Thomas Winterberg. ‘Another row’ of Creed 95

27 years ago, on March 13, 1995, ended in controversial Copenhagen The Vow of Chastity, the Ten Commandments of the Dogma ’95 group, founded by two great directors, Lars von Trier and Thomas Vinterberg. This idealistic manifesto movement countered this artificiality with some seemingly final precepts – the prohibition of giving credit to the director, the use of artificial light, the construction of the story within a cinematic genre, etc.; The statement is clearly intended as a near-interference of the fictional film convention in the home movie record, an imperceptible, objective, and plausible approach to reality. Two of the cult films of this movement were Festen / The Celebration (Thomas Vinterberg, 1998) and Idioterne / The Idiots (Lars von Trier, 1998), but the manifesto was previously extinguished due to false expectations and its limitations – the impossibility of constructing completely unaltered realities in film lore Imaginary, as nothing can be completely random. I find it fascinating how the effects of the 95’s creed are still felt in the case of both directors, whose cinematic paths later became different.

In this text, I propose to revisit three major films of Thomas Winterberg (52), a filmmaker who is perhaps more stable and balanced, if we speak in “classic” terms, than Lars von Trier (who did not fail to shock viewers in cinematically, Through films that touch on controversial topics, and through his vision of life and political ideas that should not be mentioned now), he is a filmmaker whose three films I would like to remember (at least) – The Antichrist (2009), Melancholy (2011) The House That Jack Built (2018) ). Winterberg maintained a path that was perhaps safer and less strict, in keeping with his own values, and dealing with very personal and original themes. Among the eleven feature films of the Danish director, I will talk about three that have managed to incorporate the most recognizable authorship style, ensuring a very accurate cinematic path.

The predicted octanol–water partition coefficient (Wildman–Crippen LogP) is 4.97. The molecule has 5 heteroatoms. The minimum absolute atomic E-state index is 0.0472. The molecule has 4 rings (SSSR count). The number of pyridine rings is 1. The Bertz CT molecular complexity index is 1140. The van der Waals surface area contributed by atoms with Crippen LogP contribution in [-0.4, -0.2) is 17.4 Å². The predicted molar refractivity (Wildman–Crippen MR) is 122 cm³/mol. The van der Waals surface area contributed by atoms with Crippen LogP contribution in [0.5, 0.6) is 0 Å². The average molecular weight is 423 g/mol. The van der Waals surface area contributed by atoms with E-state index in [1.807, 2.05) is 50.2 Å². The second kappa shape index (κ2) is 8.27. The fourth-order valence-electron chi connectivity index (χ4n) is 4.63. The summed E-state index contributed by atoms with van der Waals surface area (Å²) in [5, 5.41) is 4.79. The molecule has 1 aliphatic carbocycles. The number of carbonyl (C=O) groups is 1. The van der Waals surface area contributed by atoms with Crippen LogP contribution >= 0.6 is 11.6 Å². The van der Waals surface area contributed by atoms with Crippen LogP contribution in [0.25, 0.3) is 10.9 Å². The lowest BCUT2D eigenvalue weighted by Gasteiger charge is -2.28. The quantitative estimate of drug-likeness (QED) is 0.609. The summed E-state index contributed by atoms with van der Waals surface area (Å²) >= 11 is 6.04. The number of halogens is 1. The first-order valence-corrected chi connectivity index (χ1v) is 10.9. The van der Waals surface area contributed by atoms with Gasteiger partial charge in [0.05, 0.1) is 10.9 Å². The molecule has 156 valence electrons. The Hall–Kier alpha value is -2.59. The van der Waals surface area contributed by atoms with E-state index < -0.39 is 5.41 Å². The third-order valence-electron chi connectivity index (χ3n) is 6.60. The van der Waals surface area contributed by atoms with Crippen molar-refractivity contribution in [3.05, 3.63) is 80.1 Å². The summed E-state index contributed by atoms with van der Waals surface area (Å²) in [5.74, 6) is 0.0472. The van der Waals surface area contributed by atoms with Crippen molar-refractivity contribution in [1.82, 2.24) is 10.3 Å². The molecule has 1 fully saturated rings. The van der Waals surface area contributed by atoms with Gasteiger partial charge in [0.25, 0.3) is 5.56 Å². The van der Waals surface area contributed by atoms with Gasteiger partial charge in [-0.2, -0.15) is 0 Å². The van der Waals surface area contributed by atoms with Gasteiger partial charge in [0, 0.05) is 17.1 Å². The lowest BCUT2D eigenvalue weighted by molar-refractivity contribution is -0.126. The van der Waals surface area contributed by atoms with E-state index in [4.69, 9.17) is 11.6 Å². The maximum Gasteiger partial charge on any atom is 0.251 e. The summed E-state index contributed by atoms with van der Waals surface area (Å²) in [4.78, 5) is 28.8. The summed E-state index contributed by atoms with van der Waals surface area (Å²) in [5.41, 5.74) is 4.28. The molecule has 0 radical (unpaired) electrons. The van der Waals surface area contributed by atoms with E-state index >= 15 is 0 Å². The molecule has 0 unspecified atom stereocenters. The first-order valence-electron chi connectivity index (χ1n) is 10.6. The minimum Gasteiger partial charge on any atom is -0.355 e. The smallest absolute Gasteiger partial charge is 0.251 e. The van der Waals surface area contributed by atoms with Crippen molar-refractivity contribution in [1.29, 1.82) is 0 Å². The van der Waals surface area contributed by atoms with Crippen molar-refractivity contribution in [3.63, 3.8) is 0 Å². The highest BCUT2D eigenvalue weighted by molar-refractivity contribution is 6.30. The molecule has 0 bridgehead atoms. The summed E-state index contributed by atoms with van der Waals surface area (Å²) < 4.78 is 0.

In 1998, Festen/The Celebration won the Grand Prix in Cannes, a film whose filmmaker has not been credited, respecting (and still) dogmatic orthodoxy. The film proposes a reinterpretation of Hamlet in postmodern Denmark, where the party turns into endless chaos. This feast is actually a “last celebration”, in which the three children will reveal the most brutal trauma they have been exposed to by the head of the family, a celebration that, unlike the unexpected witness, will in advance of the end of this family. The camera, which follows smoothly and continuously, in the manner of a home movie, all that unfolds in front of it. In the Dogma version, Vinterberg recreates the entire story of this family as if separate from Fanny and Alexander/Fanny and Alexander (Ingmar Bergman, 1982), fantastically urging the viewer to value the document – the possibility of tracing the lives of the characters before and after this point. The next big movie nominated for Berlinals is Submarino (2010), which also talks about the traumas and meeting of two brothers at their mother’s funeral. Two years later, the Danish director produced one of the deepest films of recent decades, Jagten/The Hunt (2012), a film whose recognition and awards have become less and less important.

I think with Jagten / The Hunt, the theme of community and intimacy becomes the author’s marks for the director, which we will find later in Kollektivet / The Commune (2016), but also in the director’s latest and most successful film, Druk / Another Tour (2018). It seems to me necessary in the case of the two films (Jagten and Druk) that the strong confrontation between the author and the actor is an example of the remarkable collaborative work with Thomas Vinterberg and Mads Mikkelsen. Jagten centers the story around a teacher, Lucas (Mads Mikkelsen), in a small Danish provincial town, where nothing happens. And it is precisely against this background, after false accusations of pedophilia (which we know from the outset to be false, as the recipients, the story is not built in the jargon of Agatha Christie-style eroticism), society—that enclosed space, surely—that will turn irrevocably against it. reversible. Perhaps the most important way to me is the way Venterberg works with two basic concepts – truth and memory, more precisely the way in which collective and individual memory seem to disintegrate by the loose repetition, indiscriminately, of pseudo-facts, which in the midst of which are in such a complex way And delicate, lays the child. And this fact changes suddenly and drastically, becoming vulnerable to shocks across generations. Jagten speaks sympathetically about the loss of innocence, love turning into fear, (guilt) and fragility, themes based on long studies of real cases, in which children become victims of a dysfunctional social system and an inner, unsafe family space. And placing the subject in the midst of a close and almost idyllic society, where empathy seems to work more than it appears, is utterly overwhelming.